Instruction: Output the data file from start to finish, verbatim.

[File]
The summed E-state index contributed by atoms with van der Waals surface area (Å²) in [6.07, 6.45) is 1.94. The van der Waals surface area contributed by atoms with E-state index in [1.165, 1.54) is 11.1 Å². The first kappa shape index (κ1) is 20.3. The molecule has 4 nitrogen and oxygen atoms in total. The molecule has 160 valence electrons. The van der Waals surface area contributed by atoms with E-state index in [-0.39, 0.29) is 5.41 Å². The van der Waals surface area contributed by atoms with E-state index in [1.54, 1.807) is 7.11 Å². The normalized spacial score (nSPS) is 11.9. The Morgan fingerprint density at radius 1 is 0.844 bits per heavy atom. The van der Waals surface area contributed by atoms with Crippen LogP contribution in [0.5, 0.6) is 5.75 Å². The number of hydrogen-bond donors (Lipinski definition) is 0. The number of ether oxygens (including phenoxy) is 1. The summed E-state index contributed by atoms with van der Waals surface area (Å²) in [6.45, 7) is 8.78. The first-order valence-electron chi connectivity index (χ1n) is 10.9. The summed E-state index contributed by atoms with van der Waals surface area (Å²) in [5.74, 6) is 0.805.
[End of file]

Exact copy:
The summed E-state index contributed by atoms with van der Waals surface area (Å²) in [6.07, 6.45) is 1.94. The van der Waals surface area contributed by atoms with E-state index in [1.165, 1.54) is 11.1 Å². The first kappa shape index (κ1) is 20.3. The molecule has 4 nitrogen and oxygen atoms in total. The molecule has 160 valence electrons. The van der Waals surface area contributed by atoms with E-state index in [-0.39, 0.29) is 5.41 Å². The van der Waals surface area contributed by atoms with E-state index in [1.54, 1.807) is 7.11 Å². The normalized spacial score (nSPS) is 11.9. The Morgan fingerprint density at radius 1 is 0.844 bits per heavy atom. The van der Waals surface area contributed by atoms with Crippen LogP contribution in [0.5, 0.6) is 5.75 Å². The number of hydrogen-bond donors (Lipinski definition) is 0. The number of ether oxygens (including phenoxy) is 1. The summed E-state index contributed by atoms with van der Waals surface area (Å²) in [6.45, 7) is 8.78. The first-order valence-electron chi connectivity index (χ1n) is 10.9. The summed E-state index contributed by atoms with van der Waals surface area (Å²) in [5.74, 6) is 0.805.